Even those who "only support modern browsers", (or worse: "only support chrome", a super dickish and short-sighted attitude) cannot be assured that their script will always work. Browser plugins, malware filters, etc. can all interfere. So JavaScript needs console errors in order to help diagnose errors in the client. It's essential information.

But you don't really need that as much (or at all) with html.

 

A mistyped HTML tag is generally obvious, the page will not look as intended. A validator browser extension will double check and help you be more thorough in development.

That's right, calling a non-existent function in JavaScript will throw an error that will be easy to debug. But how does one debug an exception thrown by some library that is a sub-dependency three levels deep downloaded from npm, that you didn't write, is obscure to begin with, and is now minified in your production build? Whether the bug gets solved or not, chances are good that many hours will be spent trying to figure it out. I've been there more times than I care to recall.

Have you ever deployed Bugsnag with your frontend code? Some problems are easily solved, but after a certain point the exceptions become unwieldy, submitted in foreign languages, and exhibit a myriad of other unreproducable issues.

 
[deleted]

That is impossible in the current JavaScript ecosystem.

[deleted]

It's totally possible. Write your helpers, don't use 3rd party libraries!
You can have templates, module, components even event driven functionality in a few lines of code. Compatible with all browsers and zero dependencies, working in all server technologies, even opening plain html file.
I wrote about that here

Problem: There are too many js libraries, and people use them excessively.

Solution: "Just write your own framework then!"

... wow. You should do this. Please. I mean it. Write and use your own framework and then build a web app with it. A web app that does something, not a todomvc.com app. Report back when you understand why this is a learning exercise and most people use libraries managed by thousands of active users instead of one random dude.

"Do not use libraries with many sub dependencies"

Ooook. Do you actually use NPM? Have you ever? Did you miss the left-pad fiasco? Yes, simple. 2/3rds of the internet went down because managing JS dependency chains is "simple". Words of someone who has never built a JS based front-end.

[deleted]

I already did it. I have production web apps that uses my own tools with almost zero dependencies, just some 3rd party helper components (front end). Are time perdurable, easy for me to debug and very easy to add new features, not having to learn anything new every time I need to apply new feature to my project.

Maybe my short answer in certain context was misunderstood and not explains the intention of my blog post linked.
In my opinion, there's a trend to use the complex frameworks, with more than 1000 dependencies, compilation steps, ... for doing every kind of web apps, including the simple ones. In my experience, the more dependencies and more steps (compilations, …), the more possible problematic situations.

My post isn’t really about creating a React or Angular competitor, is just about a simple exercise to realize that there are some features on these frameworks that can be solved relatively easy creating a simple helper. Maybe you don't need an entire frameworks to just take advantage of 2, 3, or 4 features it supplies. As I said in the post, We don't want to reinvent the wheel. Ok, that's a good point, but a lot of frameworks don't have just wheels, they build entire trucks.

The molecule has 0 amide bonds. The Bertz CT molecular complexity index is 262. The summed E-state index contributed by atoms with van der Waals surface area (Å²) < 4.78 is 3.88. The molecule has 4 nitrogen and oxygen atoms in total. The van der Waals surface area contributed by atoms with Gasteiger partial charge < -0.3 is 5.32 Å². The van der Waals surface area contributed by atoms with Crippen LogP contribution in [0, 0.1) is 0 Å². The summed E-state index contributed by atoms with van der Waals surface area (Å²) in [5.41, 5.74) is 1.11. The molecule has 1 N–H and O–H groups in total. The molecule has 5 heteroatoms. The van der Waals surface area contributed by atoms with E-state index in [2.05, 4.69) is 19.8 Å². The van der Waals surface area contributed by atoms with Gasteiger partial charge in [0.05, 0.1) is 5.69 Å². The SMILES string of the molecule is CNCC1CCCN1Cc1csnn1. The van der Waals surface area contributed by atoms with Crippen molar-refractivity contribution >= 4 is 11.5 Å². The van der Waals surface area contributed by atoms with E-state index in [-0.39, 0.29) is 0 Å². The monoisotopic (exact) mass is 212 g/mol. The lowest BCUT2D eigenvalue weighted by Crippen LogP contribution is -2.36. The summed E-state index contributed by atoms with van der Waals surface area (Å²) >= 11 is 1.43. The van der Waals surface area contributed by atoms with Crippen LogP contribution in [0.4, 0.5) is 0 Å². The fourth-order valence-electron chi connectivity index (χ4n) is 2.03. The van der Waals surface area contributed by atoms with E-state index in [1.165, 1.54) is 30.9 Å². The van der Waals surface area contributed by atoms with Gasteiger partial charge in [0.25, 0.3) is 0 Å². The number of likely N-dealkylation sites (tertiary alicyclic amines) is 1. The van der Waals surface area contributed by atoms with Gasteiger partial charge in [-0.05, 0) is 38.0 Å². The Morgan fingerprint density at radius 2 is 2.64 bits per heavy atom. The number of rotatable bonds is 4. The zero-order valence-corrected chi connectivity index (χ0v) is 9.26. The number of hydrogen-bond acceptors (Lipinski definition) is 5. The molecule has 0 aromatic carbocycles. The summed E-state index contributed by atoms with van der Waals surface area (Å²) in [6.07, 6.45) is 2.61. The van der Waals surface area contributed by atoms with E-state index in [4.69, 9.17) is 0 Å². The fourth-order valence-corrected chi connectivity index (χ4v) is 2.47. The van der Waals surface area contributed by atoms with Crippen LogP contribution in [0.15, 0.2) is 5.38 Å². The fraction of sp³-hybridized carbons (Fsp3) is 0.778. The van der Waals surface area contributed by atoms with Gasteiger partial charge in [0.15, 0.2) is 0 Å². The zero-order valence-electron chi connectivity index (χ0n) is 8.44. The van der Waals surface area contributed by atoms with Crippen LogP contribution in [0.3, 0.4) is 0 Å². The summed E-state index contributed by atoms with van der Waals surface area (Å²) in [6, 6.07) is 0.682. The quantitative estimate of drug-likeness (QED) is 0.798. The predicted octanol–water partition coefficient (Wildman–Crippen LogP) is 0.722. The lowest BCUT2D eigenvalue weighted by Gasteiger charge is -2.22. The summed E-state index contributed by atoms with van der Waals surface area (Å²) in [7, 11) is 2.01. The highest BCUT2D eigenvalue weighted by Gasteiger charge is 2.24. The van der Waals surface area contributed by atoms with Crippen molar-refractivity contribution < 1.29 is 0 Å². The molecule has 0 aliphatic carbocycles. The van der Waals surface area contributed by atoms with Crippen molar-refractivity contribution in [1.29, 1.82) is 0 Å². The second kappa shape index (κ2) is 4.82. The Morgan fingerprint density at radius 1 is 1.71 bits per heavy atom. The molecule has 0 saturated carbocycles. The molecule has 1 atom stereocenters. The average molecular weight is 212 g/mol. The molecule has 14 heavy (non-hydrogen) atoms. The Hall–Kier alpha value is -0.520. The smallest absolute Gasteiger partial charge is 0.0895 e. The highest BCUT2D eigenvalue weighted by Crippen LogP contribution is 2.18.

I don’t pretend to write a framework, I only invite to think if with on ore two helpers developed by your own, maybe can solve your problem without the necessity to deal with these complex ecosystems.

Finally, I don’t say no one has not to use frameworks. There’s a lot of situations where frameworks are the best solution definitely. I just say, be sure you really need to use and learn a new tool before going for it.

2/3rds of the internet did not go down. Nothing serious happened at all.

Leftpad was a rather useless package that was included in some other major packages and caused many automated builds to break. No working code was affected and no competent team was using that package directly in their apps in the first place. The underlying was actually about NPM being a poorly designed system that allowed packages to be completely removed in the first place.

If anything, the incident was a good call for better dependency management in the JS community to avoid dependency sprawl and highlighted how important it is to bring a real standard library to the language.

Nothing serious happened at all.

the incident was a good call for better dependency management

Wait I thought nothing serious happened at all?

The entire event was serious and highlighted some major flaws in the way we handle dependencies. You're right, I agree.

I never claimed to have experience in writing JS libraries or frameworks

Please, contribute, but perhaps refrain from comments like "simple: don't do that thing!" Maybe you can see how this could be annoying to some of us.

[deleted]

Write and use your own framework and then build a web app with it. A web app that does something

Of course you realize that every framework out there originated as someone's pet project, someone unsatisfied with existing frameworks, and with a different set of problems to solve.

So yeah, I would absolutely encourage anyone to build what they need. And maybe that's not a huge one-size-fits-all "framework", but a simple set of modules, tailor made for their specific needs.

code of conduct - report abuse